James A. Baker III: Why the Wall Fell





[Baker was the 61st U.S. secretary of state.]

The Berlin wall fell on Nov. 9, 1989, marking the end of one era and the beginning of another. I'll never forget East and West Germans striking their blows for freedom, taking sledgehammers to the barrier that divided them for almost three decades. The 20th anniversary of this moment provides an opportunity to reflect on an extraordinary event—and to draw lessons that might guide us today.

It may seem now like the fall of the Berlin Wall was a historical inevitability—after all, the same European nations that battled one another for most of the 20th century cooperate today on economic, political, and military matters. Though tensions still exist between Washington and Moscow, and between Russia and some of the former Soviet republics, there is cooperation on a range of issues unimaginable in 1989. It's easy to take what happened that day for granted.

We shouldn't. For most of my adult life, I lived with the reminder that civilization might perish in a fiery hail of atoms; my kids ran practice drills in their school hallways in case Russia dropped the bomb. American diplomacy wasn't very complex: if the Russians were for it, we were against it. Cold or not, the world was at war. And it could have gotten much worse...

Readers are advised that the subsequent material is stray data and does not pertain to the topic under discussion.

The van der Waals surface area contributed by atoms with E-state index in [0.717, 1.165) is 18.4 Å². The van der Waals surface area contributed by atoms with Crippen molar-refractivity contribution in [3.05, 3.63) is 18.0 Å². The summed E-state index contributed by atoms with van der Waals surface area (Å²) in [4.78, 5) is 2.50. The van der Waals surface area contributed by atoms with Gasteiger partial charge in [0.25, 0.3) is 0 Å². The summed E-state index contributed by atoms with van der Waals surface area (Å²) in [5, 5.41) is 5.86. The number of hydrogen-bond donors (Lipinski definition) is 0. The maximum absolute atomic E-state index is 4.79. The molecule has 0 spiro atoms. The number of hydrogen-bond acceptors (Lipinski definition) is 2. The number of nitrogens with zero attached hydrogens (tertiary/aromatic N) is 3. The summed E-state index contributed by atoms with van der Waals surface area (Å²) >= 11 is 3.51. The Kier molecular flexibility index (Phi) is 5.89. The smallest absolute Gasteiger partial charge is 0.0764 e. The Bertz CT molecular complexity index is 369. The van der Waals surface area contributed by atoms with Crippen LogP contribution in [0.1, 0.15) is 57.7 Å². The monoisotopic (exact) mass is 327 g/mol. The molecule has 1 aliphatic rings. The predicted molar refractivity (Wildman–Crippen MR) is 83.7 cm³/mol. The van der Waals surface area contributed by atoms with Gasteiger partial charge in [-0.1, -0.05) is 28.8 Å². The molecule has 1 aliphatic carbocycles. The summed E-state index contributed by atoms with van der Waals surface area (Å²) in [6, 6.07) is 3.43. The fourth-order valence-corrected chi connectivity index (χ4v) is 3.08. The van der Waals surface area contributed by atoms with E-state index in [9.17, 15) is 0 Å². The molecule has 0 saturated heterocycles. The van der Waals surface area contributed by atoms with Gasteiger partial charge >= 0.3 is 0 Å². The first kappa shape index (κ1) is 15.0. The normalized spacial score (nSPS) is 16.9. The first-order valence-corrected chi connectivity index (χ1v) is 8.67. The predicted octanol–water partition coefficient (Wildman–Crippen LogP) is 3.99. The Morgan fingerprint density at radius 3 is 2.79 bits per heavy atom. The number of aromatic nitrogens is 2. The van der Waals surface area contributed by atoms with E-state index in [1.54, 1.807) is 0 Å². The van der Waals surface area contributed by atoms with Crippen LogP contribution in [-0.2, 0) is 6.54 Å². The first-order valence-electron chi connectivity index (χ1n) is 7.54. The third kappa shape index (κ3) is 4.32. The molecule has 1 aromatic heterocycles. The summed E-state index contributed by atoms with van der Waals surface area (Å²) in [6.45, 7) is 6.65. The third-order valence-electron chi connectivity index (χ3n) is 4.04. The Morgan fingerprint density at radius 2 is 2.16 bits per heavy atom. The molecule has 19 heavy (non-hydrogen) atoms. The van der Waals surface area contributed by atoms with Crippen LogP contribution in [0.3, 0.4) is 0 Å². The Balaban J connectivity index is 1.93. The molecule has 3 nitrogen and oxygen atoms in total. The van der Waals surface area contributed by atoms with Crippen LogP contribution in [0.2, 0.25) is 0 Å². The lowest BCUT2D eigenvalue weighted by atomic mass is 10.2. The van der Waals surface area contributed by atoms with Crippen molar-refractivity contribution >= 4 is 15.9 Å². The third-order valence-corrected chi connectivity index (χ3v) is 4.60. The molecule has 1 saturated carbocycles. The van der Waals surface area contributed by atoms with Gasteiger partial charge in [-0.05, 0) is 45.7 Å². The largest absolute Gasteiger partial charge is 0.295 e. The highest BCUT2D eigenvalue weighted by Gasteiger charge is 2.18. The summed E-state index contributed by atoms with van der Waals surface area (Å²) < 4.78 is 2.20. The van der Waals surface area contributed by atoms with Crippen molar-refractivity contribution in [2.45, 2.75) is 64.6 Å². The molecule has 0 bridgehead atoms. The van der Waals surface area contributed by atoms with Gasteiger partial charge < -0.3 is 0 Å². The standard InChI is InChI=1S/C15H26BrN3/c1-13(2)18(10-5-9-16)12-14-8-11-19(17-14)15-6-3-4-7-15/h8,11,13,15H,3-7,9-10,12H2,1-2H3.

... The Cold War would not have concluded as it did without the stewardship of leaders beginning with Harry Truman. I feel immense pride for having served during that era, a time when our long-term strategy was highlighted by JFK's "Ich bin ein Berliner" moment and Ronald Reagan's challenge to Gorbachev ("Tear down this wall"). For more than 40 years, nine presidents, Democrat and Republican, stood firm against the Soviet empire.

They were able to do this because Americans were largely united for a common goal. It wasn't easy. During that period, we suffered the growing pangs of a country experiencing domestic upheaval. Our efforts to curb the spread of communism sometimes failed, most notably in Vietnam. But in the end, our dedication prevailed, and without a Dr. Strangelove ending. Democracy has spread to 50 nations...

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